Felix Stalder on Fri, 8 Feb 2002 09:06:52 +0100 (CET)

[Date Prev] [Date Next] [Thread Prev] [Thread Next] [Date Index] [Thread Index]

Re: <nettime> Vector, Site, Event

McKenzie Wark wrote:
> We no longer have roots, we have aerials.

Over the years, I have read this statement a couple of dozen times, at
least. After all, for quite some time, it was McKenzie's tag line, adorning
the emails he sent.

Every time I read it, I wondered, what is this supposed to mean? We no
longer have roots, we have aerials. It's not the "roots" and the "aerials"
that baffle me -- after all, the reference to our post-modern favourite,
"all that is solid melts into air", is well recognizable. While the play is
sly, there are some disorienting differences here.  Marx speaks of a
process,  McKenzie of a state. Imagine Marx writing: all that was solid is
air. Whereas Marx attributed this process an abstraction -- capitalism --
McKenzie personalizes the state, it's not the system in motion anymore,
it's us, plain and simple. We no longer are solid, we are air.

The real confusion, then, is in the words "we" and "have".

"Have aerials"? Does it mean "will have aerials" in sense that we are in
the midst of a historical transition whose outcome is already obvious to
the truly seeing eye?

Or, does it mean "must have aerials" in the sense that we should go with
the program and adapt as quickly as possible since the world has already
changed but some of us have not yet realized it?

Or, is it really "have aerials" in the sense that we went through a
transformation, waking up one morning, not as a giant bug, but as a new
cultural species. The revolution took place over night and the simpletons
slept right through it!

I fear it might be all the above.  The show is already over and all we can
do is accept the outcome, not without having pointing out to us that we
were asleep during the juicy parts.

But, then again, who is "we." Is it a royal "we", really meaning "I"? Then,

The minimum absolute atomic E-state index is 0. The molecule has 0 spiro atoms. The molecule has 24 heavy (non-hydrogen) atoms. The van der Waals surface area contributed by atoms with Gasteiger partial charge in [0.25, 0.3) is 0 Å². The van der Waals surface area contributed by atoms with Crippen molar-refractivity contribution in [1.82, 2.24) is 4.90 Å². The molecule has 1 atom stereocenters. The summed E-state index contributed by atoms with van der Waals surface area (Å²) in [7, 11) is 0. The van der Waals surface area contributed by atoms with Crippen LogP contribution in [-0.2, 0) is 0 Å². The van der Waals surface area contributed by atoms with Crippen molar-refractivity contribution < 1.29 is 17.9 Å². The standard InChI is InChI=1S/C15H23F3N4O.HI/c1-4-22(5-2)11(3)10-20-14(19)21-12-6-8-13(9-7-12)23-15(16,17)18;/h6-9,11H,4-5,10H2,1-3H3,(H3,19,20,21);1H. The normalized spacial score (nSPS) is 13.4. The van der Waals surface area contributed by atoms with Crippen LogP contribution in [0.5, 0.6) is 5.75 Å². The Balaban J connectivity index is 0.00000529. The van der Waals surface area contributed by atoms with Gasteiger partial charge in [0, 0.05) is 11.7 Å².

perhaps, it's Kafka after all. I no longer have roots, I have aerials. A
horrible discovery, one morning in the bathroom, the identity crisis hit.

Or is "we" some kind of humanity suddenly transformed, everyone at the same
time, in great collective experience. A cosmic techno-determinist
processing beyond class, beyond cultures, beyond gender, we are all one.
Teilhard De Chardin must be smiling.

Or, perhaps, "we" is us, people who spend time in front of a computer,
reading and typing messages that circulate through the noosphere.  But why,
then, is even the tiny nettime universe fragmented into at least 5
different lists? Other than this one, they are all for people who want to
write and read in their mother tongue. Or are there many non-Romanians on
nettime-ro? If nettime-ro is indeed for Romanians, in what sense, it that
opposed to being rooted.

Now I'm getting really lost. A few minutes ago, I thought I knew all about
"roots" and "aerials" and suddenly, they get confusing too. Are they
opposites? Do "we" "have" either "roots" or "aerials"? Or are "aerials" an
extension of "roots", a McLuhanite tretadic reversal?

But I think I'm going down the wrong track here. It's like researching the
etymology of Pepsi. In the end, it doesn't really matter what it means.
It's all about branding, the arbitrary connection of a commodity to an
otherwise meaningless signifier for mutual enhancement. Magic, somewhere,
up there in the air. That's what we need aerials for. I want some too. Can
I have them x-large?

Les faits sont faits.

#  distributed via <nettime>: no commercial use without permission
#  <nettime> is a moderated mailing list for net criticism,
#  collaborative text filtering and cultural politics of the nets
#  more info: majordomo@bbs.thing.net and "info nettime-l" in the msg body
#  archive: http://www.nettime.org contact: nettime@bbs.thing.net